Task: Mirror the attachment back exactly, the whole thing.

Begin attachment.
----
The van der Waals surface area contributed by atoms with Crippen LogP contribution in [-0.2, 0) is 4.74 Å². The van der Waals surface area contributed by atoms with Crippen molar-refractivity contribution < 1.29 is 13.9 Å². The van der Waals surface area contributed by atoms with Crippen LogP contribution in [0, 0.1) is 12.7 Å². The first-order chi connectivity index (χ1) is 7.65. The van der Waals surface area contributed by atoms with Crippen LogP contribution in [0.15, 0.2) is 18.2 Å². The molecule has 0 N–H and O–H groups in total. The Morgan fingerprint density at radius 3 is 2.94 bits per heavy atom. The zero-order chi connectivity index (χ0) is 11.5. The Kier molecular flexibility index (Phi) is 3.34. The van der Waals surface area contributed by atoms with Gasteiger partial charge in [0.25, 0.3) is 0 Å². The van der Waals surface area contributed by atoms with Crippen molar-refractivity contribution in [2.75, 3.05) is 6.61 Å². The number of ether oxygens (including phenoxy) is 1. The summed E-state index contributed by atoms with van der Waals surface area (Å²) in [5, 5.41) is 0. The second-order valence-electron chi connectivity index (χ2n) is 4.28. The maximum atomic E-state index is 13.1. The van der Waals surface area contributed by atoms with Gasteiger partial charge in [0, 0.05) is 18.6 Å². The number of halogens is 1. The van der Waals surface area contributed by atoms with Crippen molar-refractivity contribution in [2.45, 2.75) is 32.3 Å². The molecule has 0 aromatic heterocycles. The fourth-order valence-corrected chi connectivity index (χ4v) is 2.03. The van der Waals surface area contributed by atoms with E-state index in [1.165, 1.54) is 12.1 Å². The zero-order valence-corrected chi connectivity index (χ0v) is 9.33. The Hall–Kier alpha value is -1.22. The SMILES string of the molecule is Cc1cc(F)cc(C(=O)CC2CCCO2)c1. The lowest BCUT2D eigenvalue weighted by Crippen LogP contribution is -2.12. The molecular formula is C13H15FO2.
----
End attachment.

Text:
The van der Waals surface area contributed by atoms with Crippen LogP contribution in [-0.2, 0) is 4.74 Å². The van der Waals surface area contributed by atoms with Crippen molar-refractivity contribution < 1.29 is 13.9 Å². The van der Waals surface area contributed by atoms with Crippen LogP contribution in [0, 0.1) is 12.7 Å². The first-order chi connectivity index (χ1) is 7.65. The van der Waals surface area contributed by atoms with Crippen LogP contribution in [0.15, 0.2) is 18.2 Å². The molecule has 0 N–H and O–H groups in total. The Morgan fingerprint density at radius 3 is 2.94 bits per heavy atom. The zero-order chi connectivity index (χ0) is 11.5. The Kier molecular flexibility index (Phi) is 3.34. The van der Waals surface area contributed by atoms with Gasteiger partial charge in [0.25, 0.3) is 0 Å². The van der Waals surface area contributed by atoms with Crippen molar-refractivity contribution in [2.75, 3.05) is 6.61 Å². The number of ether oxygens (including phenoxy) is 1. The summed E-state index contributed by atoms with van der Waals surface area (Å²) in [5, 5.41) is 0. The second-order valence-electron chi connectivity index (χ2n) is 4.28. The maximum atomic E-state index is 13.1. The van der Waals surface area contributed by atoms with Gasteiger partial charge in [0, 0.05) is 18.6 Å². The number of halogens is 1. The van der Waals surface area contributed by atoms with Crippen molar-refractivity contribution in [2.45, 2.75) is 32.3 Å². The molecule has 0 aromatic heterocycles. The fourth-order valence-corrected chi connectivity index (χ4v) is 2.03. The van der Waals surface area contributed by atoms with E-state index in [1.165, 1.54) is 12.1 Å². The zero-order valence-corrected chi connectivity index (χ0v) is 9.33. The Hall–Kier alpha value is -1.22. The SMILES string of the molecule is Cc1cc(F)cc(C(=O)CC2CCCO2)c1. The lowest BCUT2D eigenvalue weighted by Crippen LogP contribution is -2.12. The molecular formula is C13H15FO2.